In comparison with other recent compact system cameras, the Fuji X-Pro1 is quite large, but then unlike the Micro Four Thirds offering from Olympus and Panasonic, it has an APS-C format sensor.
It is also a pretty solid feeling beast, though without a lens mounted it is a little lighter than we were expecting. With one of the three current lenses mounted it feels just about right and the body and controls have a high quality feel.
Given its retro styling and traditional control arrangement, the Fuji X-Pro1 isn't so much a CSC competitor as an advanced DSLR or rangefinder rival. And when the promised M mount adaptor comes to market, Leica users wanting a digital camera will have a more affordable alternative to the Leica M9.
Despite its overall rectangular shape, which is typical of traditional rangefinder cameras, the Fuji X-Pro1 feels reasonably comfortable in the hand, thanks to the textured rubberised grip on its front. It lacks the bulk of the average DSLR's grip, but it provides purchase and makes the camera feel secure in your grasp.
Although the Fuji X-Pro1's body looks similar to the X100's, Fuji has made a few changes to improve the new camera's handling.
First up, there's a Q button that activates the Quick menu, giving access to 16 key camera features including the sensitivity, Dynamic Range optimisation, white balance, file format and Film Simulation mode settings, to name just a few.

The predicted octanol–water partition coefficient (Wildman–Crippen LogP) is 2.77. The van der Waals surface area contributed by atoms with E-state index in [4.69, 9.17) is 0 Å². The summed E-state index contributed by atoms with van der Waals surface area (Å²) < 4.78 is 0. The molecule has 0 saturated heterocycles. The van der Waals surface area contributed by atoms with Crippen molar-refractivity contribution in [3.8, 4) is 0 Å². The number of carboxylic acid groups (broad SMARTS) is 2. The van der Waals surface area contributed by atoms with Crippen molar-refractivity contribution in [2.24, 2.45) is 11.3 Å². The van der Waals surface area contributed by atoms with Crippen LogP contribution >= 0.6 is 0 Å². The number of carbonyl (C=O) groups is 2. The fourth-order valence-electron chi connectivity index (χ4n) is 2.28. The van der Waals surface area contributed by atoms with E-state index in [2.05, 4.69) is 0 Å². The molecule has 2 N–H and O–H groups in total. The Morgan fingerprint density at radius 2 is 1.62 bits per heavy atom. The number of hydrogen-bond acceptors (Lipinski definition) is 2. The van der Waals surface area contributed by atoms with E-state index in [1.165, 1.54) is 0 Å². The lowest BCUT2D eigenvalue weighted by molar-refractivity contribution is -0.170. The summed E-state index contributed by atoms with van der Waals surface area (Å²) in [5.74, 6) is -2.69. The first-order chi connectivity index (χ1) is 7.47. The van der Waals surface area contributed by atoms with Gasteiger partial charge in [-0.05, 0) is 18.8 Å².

Any of the features within the Quick Menu grid can be selected simply by navigating to them, and then adjusted using the command dial near the thumb rest. It's quick to use and, unlike Olympus's approach, doesn't require a button press to select the feature ready for adjustment.
It is also possible to save up to seven custom set-ups governing the settings for nine features, for quick recall via the Quick menu.
While the Quick menu is really useful, it would be even better if you could specify what features you access from it. Users who always shoot raw and JPEG files simultaneously, for example, have no need of the image quality control and may prefer a faster route to the bracketing options.
Another issue we have with the Quick menu is with the button itself. This sits on the ridge that forms the thumb rest, and when the camera is turned to shoot in upright orientation, it's very easy to accidentally press it. Granted a bit of familiarity does reduce the frequency of this occurring, but it remains a problem.
In response to requests from X100 users, Fuji has given the X-Pro1's shutter speed dial a lock button and changed the command dial for navigation buttons.
The exposure compensation dial is also slightly recessed, to make it harder to knock out of position. However, we found it is still prone to being moved accidentally.
Although the shutter speed lock button is a bit fiddly to use, it only needs to be pressed when the dial is being turned from the 'A' (automatic) position. It's a small point, but crucially it prevents the camera switching from aperture priority mode to manual or from fully automatic to shutter priority mode.
Available to pre-order for the considerable price of £1,429 in the UK and $1,699 in the US, the Fuji X-Pro1 is a delight to use aside from one or two niggles.